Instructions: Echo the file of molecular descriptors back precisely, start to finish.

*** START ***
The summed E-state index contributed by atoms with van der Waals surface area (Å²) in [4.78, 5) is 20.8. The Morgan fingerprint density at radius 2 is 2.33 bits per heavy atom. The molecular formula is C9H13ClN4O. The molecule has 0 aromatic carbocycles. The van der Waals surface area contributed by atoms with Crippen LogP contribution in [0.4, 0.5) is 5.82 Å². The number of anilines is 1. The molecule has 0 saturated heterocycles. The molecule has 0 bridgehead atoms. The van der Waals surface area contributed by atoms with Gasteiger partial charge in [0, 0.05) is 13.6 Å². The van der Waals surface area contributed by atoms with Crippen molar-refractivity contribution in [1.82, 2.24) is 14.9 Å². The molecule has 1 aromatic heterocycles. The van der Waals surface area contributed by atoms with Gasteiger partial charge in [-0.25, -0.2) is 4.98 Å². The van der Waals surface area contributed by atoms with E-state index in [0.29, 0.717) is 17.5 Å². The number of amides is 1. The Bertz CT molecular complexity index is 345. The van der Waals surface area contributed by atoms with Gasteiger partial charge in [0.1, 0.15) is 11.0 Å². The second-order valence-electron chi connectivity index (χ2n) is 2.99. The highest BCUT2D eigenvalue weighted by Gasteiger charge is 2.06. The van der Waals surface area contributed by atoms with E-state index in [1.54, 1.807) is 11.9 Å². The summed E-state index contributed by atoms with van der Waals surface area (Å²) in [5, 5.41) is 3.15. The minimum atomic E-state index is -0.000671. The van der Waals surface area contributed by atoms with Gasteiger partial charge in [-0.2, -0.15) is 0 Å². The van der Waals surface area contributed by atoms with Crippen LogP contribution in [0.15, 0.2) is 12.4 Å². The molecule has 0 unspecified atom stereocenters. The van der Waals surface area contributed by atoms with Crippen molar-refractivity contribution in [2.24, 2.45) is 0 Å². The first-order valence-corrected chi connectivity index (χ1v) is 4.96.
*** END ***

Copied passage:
The summed E-state index contributed by atoms with van der Waals surface area (Å²) in [4.78, 5) is 20.8. The Morgan fingerprint density at radius 2 is 2.33 bits per heavy atom. The molecular formula is C9H13ClN4O. The molecule has 0 aromatic carbocycles. The van der Waals surface area contributed by atoms with Crippen LogP contribution in [0.4, 0.5) is 5.82 Å². The number of anilines is 1. The molecule has 0 saturated heterocycles. The molecule has 0 bridgehead atoms. The van der Waals surface area contributed by atoms with Gasteiger partial charge in [0, 0.05) is 13.6 Å². The van der Waals surface area contributed by atoms with Crippen molar-refractivity contribution in [1.82, 2.24) is 14.9 Å². The molecule has 1 aromatic heterocycles. The van der Waals surface area contributed by atoms with Gasteiger partial charge in [-0.25, -0.2) is 4.98 Å². The van der Waals surface area contributed by atoms with E-state index in [0.29, 0.717) is 17.5 Å². The number of amides is 1. The Bertz CT molecular complexity index is 345. The van der Waals surface area contributed by atoms with Gasteiger partial charge in [0.1, 0.15) is 11.0 Å². The second-order valence-electron chi connectivity index (χ2n) is 2.99. The highest BCUT2D eigenvalue weighted by Gasteiger charge is 2.06. The van der Waals surface area contributed by atoms with E-state index in [1.54, 1.807) is 11.9 Å². The summed E-state index contributed by atoms with van der Waals surface area (Å²) in [5, 5.41) is 3.15. The minimum atomic E-state index is -0.000671. The van der Waals surface area contributed by atoms with Gasteiger partial charge in [-0.2, -0.15) is 0 Å². The van der Waals surface area contributed by atoms with Crippen LogP contribution in [0.15, 0.2) is 12.4 Å². The molecule has 0 unspecified atom stereocenters. The van der Waals surface area contributed by atoms with Crippen molar-refractivity contribution in [2.24, 2.45) is 0 Å². The first-order valence-corrected chi connectivity index (χ1v) is 4.96.